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May 29, 2014
Water resources bill passes Congress

On May 22, 2014, in a vote of 91 to 7, the Senate joined the House in approving the Water Resources Reform and Development Act of 2014 (WRRDA).  The House had passed the WRRDA (HR 3080) by the even more towering margin of 412 to 4 on May 20, 2014. 

The primary intent of the WRRDA is to improve resistance and response nationwide and in individual communities to flooding and the effects of other extreme weather events such as Hurricane Katrina and Superstorm Sandy.  The bill also includes significant environmental provisions to protect ecosystems and key water resources. 

EPW leaders agree

The bipartisan Senate conference report was jointly sponsored by Senator Barbara Boxer (D-CA) and Senator David Vitter (R-LA), respectively the majority and minority leaders of the Senate Environment and Public Works Committee (EPW).  Along with House leadership, the two senators released the following statement on the WRRDA:

 “We are proud to deliver what the American public wants and needs. This conference report maintains ports and navigation routes for commerce and the movement of goods, provides flood control that protects lives and property, and restores vital ecosystems to preserve our natural heritage. This important measure will strengthen our Nation’s infrastructure and keep America competitive in the global marketplace.”

Key provisions

Provisions of the WRRDA include:

  • Authorizes 34 “critical” Army Corps of Engineers projects that have undergone congressional review. 
  • Establishes minimum authorization levels from the Harbor Maintenance Trust Fund (HMTF).  Each year only about half the $1.8 billion collected in the HMTF is used to support projects.  The goal is to achieve full use of the fund by 2025.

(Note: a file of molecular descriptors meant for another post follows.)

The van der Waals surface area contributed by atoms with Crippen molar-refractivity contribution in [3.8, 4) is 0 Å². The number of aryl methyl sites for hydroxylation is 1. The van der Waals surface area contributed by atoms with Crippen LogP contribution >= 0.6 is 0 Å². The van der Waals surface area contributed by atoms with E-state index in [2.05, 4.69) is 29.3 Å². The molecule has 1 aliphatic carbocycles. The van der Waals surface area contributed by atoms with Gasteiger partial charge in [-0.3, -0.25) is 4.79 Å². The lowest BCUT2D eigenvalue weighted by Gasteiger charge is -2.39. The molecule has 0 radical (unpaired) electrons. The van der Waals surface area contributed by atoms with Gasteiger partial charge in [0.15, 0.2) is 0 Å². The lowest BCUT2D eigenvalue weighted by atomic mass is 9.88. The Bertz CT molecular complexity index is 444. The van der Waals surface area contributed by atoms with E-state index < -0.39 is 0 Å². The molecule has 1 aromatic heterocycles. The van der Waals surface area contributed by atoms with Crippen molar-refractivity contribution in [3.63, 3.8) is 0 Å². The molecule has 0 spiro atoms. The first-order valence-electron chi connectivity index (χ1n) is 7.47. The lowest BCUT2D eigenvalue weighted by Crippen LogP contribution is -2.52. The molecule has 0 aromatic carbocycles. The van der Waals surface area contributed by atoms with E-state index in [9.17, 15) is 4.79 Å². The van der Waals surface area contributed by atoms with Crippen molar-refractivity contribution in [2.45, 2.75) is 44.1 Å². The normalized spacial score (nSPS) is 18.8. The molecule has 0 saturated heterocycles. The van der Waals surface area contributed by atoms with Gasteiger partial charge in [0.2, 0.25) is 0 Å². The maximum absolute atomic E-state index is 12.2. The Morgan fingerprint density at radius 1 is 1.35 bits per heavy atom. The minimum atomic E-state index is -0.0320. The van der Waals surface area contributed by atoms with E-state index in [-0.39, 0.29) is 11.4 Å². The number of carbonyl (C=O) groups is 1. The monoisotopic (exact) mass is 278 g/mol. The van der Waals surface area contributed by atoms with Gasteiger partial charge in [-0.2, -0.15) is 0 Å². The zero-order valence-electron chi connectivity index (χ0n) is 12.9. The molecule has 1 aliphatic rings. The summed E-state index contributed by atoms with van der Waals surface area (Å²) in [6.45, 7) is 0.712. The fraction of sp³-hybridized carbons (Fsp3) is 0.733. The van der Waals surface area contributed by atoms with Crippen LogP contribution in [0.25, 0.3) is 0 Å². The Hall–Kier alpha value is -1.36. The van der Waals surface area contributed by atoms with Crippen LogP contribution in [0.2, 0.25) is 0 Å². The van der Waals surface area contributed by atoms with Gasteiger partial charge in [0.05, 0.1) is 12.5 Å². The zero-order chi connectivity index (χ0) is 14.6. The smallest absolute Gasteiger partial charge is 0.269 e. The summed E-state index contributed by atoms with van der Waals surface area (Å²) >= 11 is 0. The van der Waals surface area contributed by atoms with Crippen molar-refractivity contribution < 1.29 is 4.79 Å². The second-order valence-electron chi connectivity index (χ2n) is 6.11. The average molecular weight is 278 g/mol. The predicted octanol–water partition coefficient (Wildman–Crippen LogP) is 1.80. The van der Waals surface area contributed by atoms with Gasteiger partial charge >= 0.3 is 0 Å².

• Provides new authority to the Corps to conduct rapid postdisaster watershed assessments and implement small flood control and ecosystem restoration projects.
  • Authorizes critical flood control and coastal hurricane protection projects across the country, including rebuilding levees in the Natomas Basin of Sacramento, California, and constructing the Morganza to the Gulf hurricane protection project, which will protect coastal communities across Louisiana.
  • Establishes a National Levee Safety Initiative that promotes consistent safety standards and communicates the risks of living behind a levee to the public.
  • Increases funding for dam inspections and maintenance, provides stronger safety requirements, upgrades emergency preparedness plans to prevent dam failures, and improves recovery plans in the event of dam failures.
  • Authorizes numerous ecosystem preservation projects, including four projects critical to the ongoing restoration of the Florida Everglades.
  • Allows the Corps to carry out ocean and coastal resiliency projects in coordination with a broad range of stakeholders, including states, federal agencies, and nongovernmental organizations (NGOs).
  • Authorizes projects to control invasive species in the Columbia River, repair water infrastructure in the Western states, restore the environment and navigation on the Middle Mississippi River, and address extreme weather impacts in the Northern Rockies.  Also reauthorizes successful programs to restore the Chesapeake Bay, the Rio Grande River, and the Lower Columbia River.
  • Includes the Water Infrastructure Finance and Innovative Act, a 5-year pilot program to allow the Corps and the EPA to provide direct loans and loan guarantees for construction of critical water infrastructure projects, including levee and flood control projects, drinking water systems, and wastewater treatment plants.

The Congressional Budget Office estimates the WRRDA will cost $12.3 billion over 10 years.

HR 3080 and related information

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